Located on a hilltop in the rolling highlands between the Nebrodi and Madonie national parks, in northern Sicily, Gangi is a quaint little village where most of the time, things are pretty sleepy. I spent a night camping in a field near Gangi, and I rode through the town the next morning.
For this morning's ride, I left my field near Gangi bright and early, and rode west through the town of Gangi, continuing on until I reached the turnoff north into the Madonie mountains. From here, it was only a short ride to the mountain town of Geraci Siculo, where I found a lovely (albeit mostly ruined) hilltop castello ("castle") to explore. It was a tough ride to Geraci Siculo — the weather turned quite cold, and it got a bit rainy, plus there were quite a few minor uphill sections — but when I got there, I was rewarded with great scenic views, a quaint village atmosphere, and a bar that served an excellent hot chocolate for the morning break. Plus, after reaching the town, the weather improved, and it was all downhill riding.
I awoke in my field near Gangi this morning, to find a dog waiting patiently for me right outside my tent. When I saw him there, I nearly jumped out of my skin! He disappeared while I was breakfasting and packing away; but when I rode away, he appeared again, and he started chasing after me. This was one hell of a fast dog: I was cruising down the highway; but he easily kept up with me, and he didn't give up until after I'd reached Gangi. He was so speedy, I decided to call him "Gonzalez". Poor fella — guess he was just lonely, and wanted some company.
After a pleasant afternoon's ride — through the western edge of the Monti Nebrodi — I found a vacant little field just off the main highway, and I set up camp in it for the night. I could have camped in any one of a hundred such suitable spots — in this neck of the woods, they're in abundance — but I'm quite happy with the spot I chose. It's surrounded by farms and farmhouses: but my little patch appears to be unclaimed by any of its neighbours; and nobody bothered me during the night. Plus, it affords a gorgeous view of the stars overhead, of the countryside all around, and of the hilltop town of Gangi just ahead of me. Apart from being a little bit chilly, this high up in the mountains, it seems that I've stumbled across an excellent place for camping it rough.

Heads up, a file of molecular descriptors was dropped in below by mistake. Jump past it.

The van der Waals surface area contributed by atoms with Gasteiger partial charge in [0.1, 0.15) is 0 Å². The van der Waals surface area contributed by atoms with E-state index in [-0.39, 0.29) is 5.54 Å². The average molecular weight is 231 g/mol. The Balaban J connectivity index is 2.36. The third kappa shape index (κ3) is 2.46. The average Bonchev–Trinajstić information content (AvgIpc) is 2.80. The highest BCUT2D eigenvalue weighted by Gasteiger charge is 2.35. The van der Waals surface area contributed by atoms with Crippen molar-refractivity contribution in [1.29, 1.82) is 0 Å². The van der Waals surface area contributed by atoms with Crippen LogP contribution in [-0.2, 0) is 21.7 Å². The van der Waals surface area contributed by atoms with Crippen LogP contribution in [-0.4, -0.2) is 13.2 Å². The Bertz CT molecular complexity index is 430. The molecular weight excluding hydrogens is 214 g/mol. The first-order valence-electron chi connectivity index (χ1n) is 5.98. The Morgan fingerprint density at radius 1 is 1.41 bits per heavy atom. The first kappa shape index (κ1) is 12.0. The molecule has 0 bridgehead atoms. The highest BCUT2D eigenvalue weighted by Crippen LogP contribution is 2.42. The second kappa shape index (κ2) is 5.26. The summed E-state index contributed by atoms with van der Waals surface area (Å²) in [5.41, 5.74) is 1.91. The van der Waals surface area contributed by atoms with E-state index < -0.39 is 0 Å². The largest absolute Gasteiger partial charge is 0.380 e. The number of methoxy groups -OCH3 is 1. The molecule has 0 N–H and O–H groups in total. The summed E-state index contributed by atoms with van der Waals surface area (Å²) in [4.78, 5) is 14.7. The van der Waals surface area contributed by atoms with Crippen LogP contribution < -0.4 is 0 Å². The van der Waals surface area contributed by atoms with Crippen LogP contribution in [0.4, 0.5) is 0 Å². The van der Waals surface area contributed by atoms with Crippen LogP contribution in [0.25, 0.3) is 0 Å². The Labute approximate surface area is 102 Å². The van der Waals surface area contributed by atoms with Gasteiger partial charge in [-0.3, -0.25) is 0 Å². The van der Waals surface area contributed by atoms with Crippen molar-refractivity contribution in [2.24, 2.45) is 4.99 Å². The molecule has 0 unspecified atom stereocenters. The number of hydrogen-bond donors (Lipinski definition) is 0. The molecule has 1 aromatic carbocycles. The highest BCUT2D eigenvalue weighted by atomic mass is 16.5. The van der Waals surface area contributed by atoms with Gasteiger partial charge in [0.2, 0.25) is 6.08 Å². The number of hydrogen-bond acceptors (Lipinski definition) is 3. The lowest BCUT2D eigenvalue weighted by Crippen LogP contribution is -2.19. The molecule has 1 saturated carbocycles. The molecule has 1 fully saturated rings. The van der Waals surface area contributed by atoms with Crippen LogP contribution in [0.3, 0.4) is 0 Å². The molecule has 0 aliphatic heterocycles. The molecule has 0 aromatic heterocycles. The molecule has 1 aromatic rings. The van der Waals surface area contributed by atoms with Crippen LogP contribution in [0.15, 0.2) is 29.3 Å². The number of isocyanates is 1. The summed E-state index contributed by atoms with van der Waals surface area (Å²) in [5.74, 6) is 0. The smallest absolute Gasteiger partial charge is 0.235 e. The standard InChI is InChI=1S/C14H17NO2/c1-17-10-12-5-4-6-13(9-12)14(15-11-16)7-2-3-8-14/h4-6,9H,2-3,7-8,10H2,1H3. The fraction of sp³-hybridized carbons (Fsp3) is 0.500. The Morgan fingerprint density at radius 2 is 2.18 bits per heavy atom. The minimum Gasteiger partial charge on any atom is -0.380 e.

When I started this Great Sicilian Ride of mine, I wasn't expecting much of the roads. I know that Europe in general is known for its great roads: but southern Italy is reputed to have much worse infrastructure than other areas further north; and Sicily is a far south as you can go. Well, to my pleasant surprise, the infrastructure has so far easily exceeded my modest expectations: Sicilian roads rock! Even in the remote mountain areas, the roads are smoothly sealed; they're seldom too steep; they're often banked; and they're generally very well signposted. All I can say is: well done, guys; how do you do it, and how can we make Aussie roads this good? And if this is an example of poorer European roads, then what the hell kind of seventh-heaven roads can I find further north?!
If there's one thing I believe I deserved after this morning's hellish ascent into the Nebrodi mountains, it's a little relief and relaxation. And — once I was another hour or so past the town of Mistretta — relief and relaxation is exactly what I received. For the rest of today's journey into the Nebrodi, I was cruising all the way! For the remainder of the road to Nicosia (the town that marked "as far in" the Nebrodi as I went), it was virtually all downhill, the weather remained gorgeous, and a sumptuous tail wind pushed me always forward. Perfect opportunity to recover from the morning slog, to cool down a bit, and to enjoy the fabulous scenery of some of Sicily's most striking wilderness area.